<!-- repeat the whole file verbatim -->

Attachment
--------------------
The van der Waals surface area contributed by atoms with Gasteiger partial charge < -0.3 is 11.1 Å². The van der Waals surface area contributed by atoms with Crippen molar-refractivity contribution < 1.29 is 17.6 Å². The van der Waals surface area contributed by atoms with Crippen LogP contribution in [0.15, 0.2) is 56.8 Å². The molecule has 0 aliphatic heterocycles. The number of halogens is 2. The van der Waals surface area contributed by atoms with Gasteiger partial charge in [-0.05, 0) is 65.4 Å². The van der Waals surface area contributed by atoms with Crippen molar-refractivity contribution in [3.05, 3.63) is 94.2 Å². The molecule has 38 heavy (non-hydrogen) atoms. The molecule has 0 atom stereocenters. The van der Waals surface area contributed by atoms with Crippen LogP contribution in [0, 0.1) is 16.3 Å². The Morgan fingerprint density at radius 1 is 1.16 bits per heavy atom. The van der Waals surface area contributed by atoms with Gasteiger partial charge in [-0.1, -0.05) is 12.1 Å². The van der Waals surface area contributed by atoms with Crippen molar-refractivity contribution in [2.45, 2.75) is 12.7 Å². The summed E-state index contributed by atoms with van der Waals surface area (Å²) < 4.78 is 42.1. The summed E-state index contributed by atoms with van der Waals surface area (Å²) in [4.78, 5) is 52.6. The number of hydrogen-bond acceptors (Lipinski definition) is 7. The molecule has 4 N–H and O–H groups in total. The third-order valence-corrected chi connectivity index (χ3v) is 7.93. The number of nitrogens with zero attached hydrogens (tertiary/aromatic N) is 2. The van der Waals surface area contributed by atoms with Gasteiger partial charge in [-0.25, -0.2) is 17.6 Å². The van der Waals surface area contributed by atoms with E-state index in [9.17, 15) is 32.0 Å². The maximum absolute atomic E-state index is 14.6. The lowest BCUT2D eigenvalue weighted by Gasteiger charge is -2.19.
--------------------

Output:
The van der Waals surface area contributed by atoms with Gasteiger partial charge < -0.3 is 11.1 Å². The van der Waals surface area contributed by atoms with Crippen molar-refractivity contribution < 1.29 is 17.6 Å². The van der Waals surface area contributed by atoms with Crippen LogP contribution in [0.15, 0.2) is 56.8 Å². The molecule has 0 aliphatic heterocycles. The number of halogens is 2. The van der Waals surface area contributed by atoms with Gasteiger partial charge in [-0.05, 0) is 65.4 Å². The van der Waals surface area contributed by atoms with Crippen molar-refractivity contribution in [3.05, 3.63) is 94.2 Å². The molecule has 38 heavy (non-hydrogen) atoms. The molecule has 0 atom stereocenters. The van der Waals surface area contributed by atoms with Crippen LogP contribution in [0, 0.1) is 16.3 Å². The Morgan fingerprint density at radius 1 is 1.16 bits per heavy atom. The van der Waals surface area contributed by atoms with Gasteiger partial charge in [-0.1, -0.05) is 12.1 Å². The van der Waals surface area contributed by atoms with Crippen molar-refractivity contribution in [2.45, 2.75) is 12.7 Å². The summed E-state index contributed by atoms with van der Waals surface area (Å²) < 4.78 is 42.1. The summed E-state index contributed by atoms with van der Waals surface area (Å²) in [4.78, 5) is 52.6. The number of hydrogen-bond acceptors (Lipinski definition) is 7. The molecule has 4 N–H and O–H groups in total. The third-order valence-corrected chi connectivity index (χ3v) is 7.93. The number of nitrogens with zero attached hydrogens (tertiary/aromatic N) is 2. The van der Waals surface area contributed by atoms with Gasteiger partial charge in [-0.25, -0.2) is 17.6 Å². The van der Waals surface area contributed by atoms with E-state index in [9.17, 15) is 32.0 Å². The maximum absolute atomic E-state index is 14.6. The lowest BCUT2D eigenvalue weighted by Gasteiger charge is -2.19.